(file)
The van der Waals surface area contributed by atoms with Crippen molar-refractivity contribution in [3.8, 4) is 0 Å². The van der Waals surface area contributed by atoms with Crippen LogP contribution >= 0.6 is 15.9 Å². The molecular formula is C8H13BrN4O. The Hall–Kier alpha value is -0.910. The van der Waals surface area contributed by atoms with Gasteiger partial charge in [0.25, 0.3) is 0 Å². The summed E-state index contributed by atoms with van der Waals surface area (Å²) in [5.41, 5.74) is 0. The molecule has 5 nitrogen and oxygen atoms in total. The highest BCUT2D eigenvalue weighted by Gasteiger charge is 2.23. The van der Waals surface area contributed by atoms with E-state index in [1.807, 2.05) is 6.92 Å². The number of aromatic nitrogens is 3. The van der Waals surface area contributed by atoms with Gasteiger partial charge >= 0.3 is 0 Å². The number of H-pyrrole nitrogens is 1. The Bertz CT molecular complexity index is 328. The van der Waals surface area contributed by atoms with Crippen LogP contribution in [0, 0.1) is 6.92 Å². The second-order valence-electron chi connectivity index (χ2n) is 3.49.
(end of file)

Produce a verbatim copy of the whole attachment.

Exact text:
The van der Waals surface area contributed by atoms with Crippen molar-refractivity contribution in [3.8, 4) is 0 Å². The van der Waals surface area contributed by atoms with Crippen LogP contribution >= 0.6 is 15.9 Å². The molecular formula is C8H13BrN4O. The Hall–Kier alpha value is -0.910. The van der Waals surface area contributed by atoms with Gasteiger partial charge in [0.25, 0.3) is 0 Å². The summed E-state index contributed by atoms with van der Waals surface area (Å²) in [5.41, 5.74) is 0. The molecule has 5 nitrogen and oxygen atoms in total. The highest BCUT2D eigenvalue weighted by Gasteiger charge is 2.23. The van der Waals surface area contributed by atoms with E-state index in [1.807, 2.05) is 6.92 Å². The number of aromatic nitrogens is 3. The van der Waals surface area contributed by atoms with Gasteiger partial charge >= 0.3 is 0 Å². The number of H-pyrrole nitrogens is 1. The Bertz CT molecular complexity index is 328. The van der Waals surface area contributed by atoms with Crippen LogP contribution in [0, 0.1) is 6.92 Å². The second-order valence-electron chi connectivity index (χ2n) is 3.49.